Lying about China puts US to shame: China Daily editorial
US Secretary of State Mike Pompeo, who began a trip on Sunday that takes him to India, Sri Lanka, the Maldives and Indonesia, said that he will work with each of the four countries to find the best ways they can cooperate to preserve "a free and open Indo-Pacific".
At the same time he said that his talks with these countries would include discussions on how they can work together to thwart what he claimed were the threats posed by China.
His remarks are contradictory. If his mission is meant to foster concerted actions to oppose China in South Asia, how can the Indo-Pacific possibly be free and open?
No matter what he says about China — and he says a lot, all of it malicious — it is up to these four countries to decide whether China, whose leaders have emphasized on various occasions its peaceful rise, poses a threat to them.
The US is unhappy with China's growing influence and green with envy that China's Belt and Road Initiative has proved so appealing. This has breathed new life into the US' Cold War mentality, with Pompeo proving to be a tireless and enthusiastic mud-slinger at China.
Sri Lanka, the Maldives and Indonesia are all participants in the Belt and Road Initiative. They know exactly how their cooperation with China has benefitted their development.
It is an insult to these countries for the US' top diplomat to tell them that they have been cajoled or even cheated into "debt traps" by China. It seems that the top officials in the US consider the leaders of the more than 100 countries participating in the Belt and Road Initiative to be not as smart as they are, and therefore easily duped by a wily China.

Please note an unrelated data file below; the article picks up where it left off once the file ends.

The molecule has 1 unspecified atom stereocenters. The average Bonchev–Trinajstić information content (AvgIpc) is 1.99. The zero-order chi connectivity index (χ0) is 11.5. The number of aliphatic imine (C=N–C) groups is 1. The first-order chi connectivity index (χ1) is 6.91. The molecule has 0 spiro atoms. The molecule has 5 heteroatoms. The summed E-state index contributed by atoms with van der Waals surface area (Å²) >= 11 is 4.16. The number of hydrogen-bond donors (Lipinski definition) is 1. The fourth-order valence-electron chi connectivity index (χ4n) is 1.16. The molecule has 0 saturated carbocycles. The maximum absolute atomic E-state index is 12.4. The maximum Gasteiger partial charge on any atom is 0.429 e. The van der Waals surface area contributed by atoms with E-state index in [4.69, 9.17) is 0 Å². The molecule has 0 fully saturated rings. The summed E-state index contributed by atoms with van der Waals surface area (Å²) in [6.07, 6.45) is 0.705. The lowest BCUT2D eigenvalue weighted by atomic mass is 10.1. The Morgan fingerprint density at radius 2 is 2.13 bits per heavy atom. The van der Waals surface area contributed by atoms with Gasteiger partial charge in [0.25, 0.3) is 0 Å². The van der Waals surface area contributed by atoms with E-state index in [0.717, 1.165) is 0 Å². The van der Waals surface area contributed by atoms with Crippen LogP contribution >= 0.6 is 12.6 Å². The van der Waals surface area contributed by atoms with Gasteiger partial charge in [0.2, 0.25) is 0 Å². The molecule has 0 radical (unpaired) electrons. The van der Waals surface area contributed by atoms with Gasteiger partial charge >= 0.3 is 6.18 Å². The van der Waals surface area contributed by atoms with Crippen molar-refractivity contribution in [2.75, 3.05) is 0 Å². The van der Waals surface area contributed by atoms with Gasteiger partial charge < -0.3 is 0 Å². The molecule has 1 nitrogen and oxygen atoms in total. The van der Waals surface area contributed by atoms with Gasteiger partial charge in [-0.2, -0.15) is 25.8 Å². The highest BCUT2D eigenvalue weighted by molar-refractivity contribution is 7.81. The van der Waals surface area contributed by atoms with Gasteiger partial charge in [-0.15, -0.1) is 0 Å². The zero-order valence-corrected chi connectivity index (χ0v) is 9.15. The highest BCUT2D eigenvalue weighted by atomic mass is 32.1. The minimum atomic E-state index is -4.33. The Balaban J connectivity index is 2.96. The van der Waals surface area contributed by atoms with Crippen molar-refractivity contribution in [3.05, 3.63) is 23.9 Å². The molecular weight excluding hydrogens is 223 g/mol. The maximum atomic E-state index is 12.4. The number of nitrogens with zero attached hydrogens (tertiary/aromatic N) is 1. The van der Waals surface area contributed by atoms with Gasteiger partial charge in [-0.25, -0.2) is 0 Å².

That so many countries are participating in the initiative speaks volumes about how popular the program is, thanks to its emphasis on connectivity and shared benefits. Contrary to the political spite that Pompeo spews, statistics show that none of these countries has ever been caught in a debt trap.
What China is doing by advocating and promoting global cooperation is a tonic to countries that had hitherto been left to fend for themselves in the economic jungle favored by the US.
The US has become accustomed to relying on a network of remote servers to do its will, practicing a sort of cloud politics that was feasible in an earlier historical context. Now that developing countries are asserting themselves as independent members of the international community and no longer willing to play follow-the-leader, the US is trying to sow the seeds of hatred and estrangement in a bid to salvage its declining prestige and power of persuasion.